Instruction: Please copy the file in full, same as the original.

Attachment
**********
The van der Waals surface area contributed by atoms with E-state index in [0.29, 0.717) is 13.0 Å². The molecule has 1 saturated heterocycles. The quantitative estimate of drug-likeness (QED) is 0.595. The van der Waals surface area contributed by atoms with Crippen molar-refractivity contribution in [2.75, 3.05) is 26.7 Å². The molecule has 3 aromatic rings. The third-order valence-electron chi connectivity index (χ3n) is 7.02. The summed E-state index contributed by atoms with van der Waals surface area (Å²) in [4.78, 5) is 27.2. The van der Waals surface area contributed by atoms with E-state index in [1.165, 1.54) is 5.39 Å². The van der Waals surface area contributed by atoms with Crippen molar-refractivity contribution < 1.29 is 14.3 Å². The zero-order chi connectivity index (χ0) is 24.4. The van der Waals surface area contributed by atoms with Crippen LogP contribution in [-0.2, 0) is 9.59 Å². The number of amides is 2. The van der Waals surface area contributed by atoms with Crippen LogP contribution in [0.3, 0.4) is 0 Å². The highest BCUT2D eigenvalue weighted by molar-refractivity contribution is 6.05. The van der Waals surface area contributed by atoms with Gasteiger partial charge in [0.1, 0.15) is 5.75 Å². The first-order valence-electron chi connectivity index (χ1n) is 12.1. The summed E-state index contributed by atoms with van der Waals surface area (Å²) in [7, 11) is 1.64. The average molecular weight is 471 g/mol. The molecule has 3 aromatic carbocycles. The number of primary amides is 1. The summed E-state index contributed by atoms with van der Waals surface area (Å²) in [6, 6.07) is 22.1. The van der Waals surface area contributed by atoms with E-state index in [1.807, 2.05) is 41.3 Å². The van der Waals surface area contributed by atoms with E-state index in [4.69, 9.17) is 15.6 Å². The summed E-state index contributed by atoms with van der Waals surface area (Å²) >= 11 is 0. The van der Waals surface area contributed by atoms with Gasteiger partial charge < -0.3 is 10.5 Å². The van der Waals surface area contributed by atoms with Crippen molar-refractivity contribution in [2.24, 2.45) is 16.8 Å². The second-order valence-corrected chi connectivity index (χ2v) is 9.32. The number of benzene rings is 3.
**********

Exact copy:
The van der Waals surface area contributed by atoms with E-state index in [0.29, 0.717) is 13.0 Å². The molecule has 1 saturated heterocycles. The quantitative estimate of drug-likeness (QED) is 0.595. The van der Waals surface area contributed by atoms with Crippen molar-refractivity contribution in [2.75, 3.05) is 26.7 Å². The molecule has 3 aromatic rings. The third-order valence-electron chi connectivity index (χ3n) is 7.02. The summed E-state index contributed by atoms with van der Waals surface area (Å²) in [4.78, 5) is 27.2. The van der Waals surface area contributed by atoms with E-state index in [1.165, 1.54) is 5.39 Å². The van der Waals surface area contributed by atoms with Crippen molar-refractivity contribution < 1.29 is 14.3 Å². The zero-order chi connectivity index (χ0) is 24.4. The van der Waals surface area contributed by atoms with Crippen LogP contribution in [-0.2, 0) is 9.59 Å². The number of amides is 2. The van der Waals surface area contributed by atoms with Crippen LogP contribution in [0.3, 0.4) is 0 Å². The highest BCUT2D eigenvalue weighted by molar-refractivity contribution is 6.05. The van der Waals surface area contributed by atoms with Gasteiger partial charge in [0.1, 0.15) is 5.75 Å². The first-order valence-electron chi connectivity index (χ1n) is 12.1. The summed E-state index contributed by atoms with van der Waals surface area (Å²) in [7, 11) is 1.64. The average molecular weight is 471 g/mol. The molecule has 3 aromatic carbocycles. The number of primary amides is 1. The summed E-state index contributed by atoms with van der Waals surface area (Å²) in [6, 6.07) is 22.1. The van der Waals surface area contributed by atoms with E-state index in [1.807, 2.05) is 41.3 Å². The van der Waals surface area contributed by atoms with E-state index in [4.69, 9.17) is 15.6 Å². The summed E-state index contributed by atoms with van der Waals surface area (Å²) >= 11 is 0. The van der Waals surface area contributed by atoms with Gasteiger partial charge < -0.3 is 10.5 Å². The van der Waals surface area contributed by atoms with Crippen molar-refractivity contribution in [2.24, 2.45) is 16.8 Å². The second-order valence-corrected chi connectivity index (χ2v) is 9.32. The number of benzene rings is 3.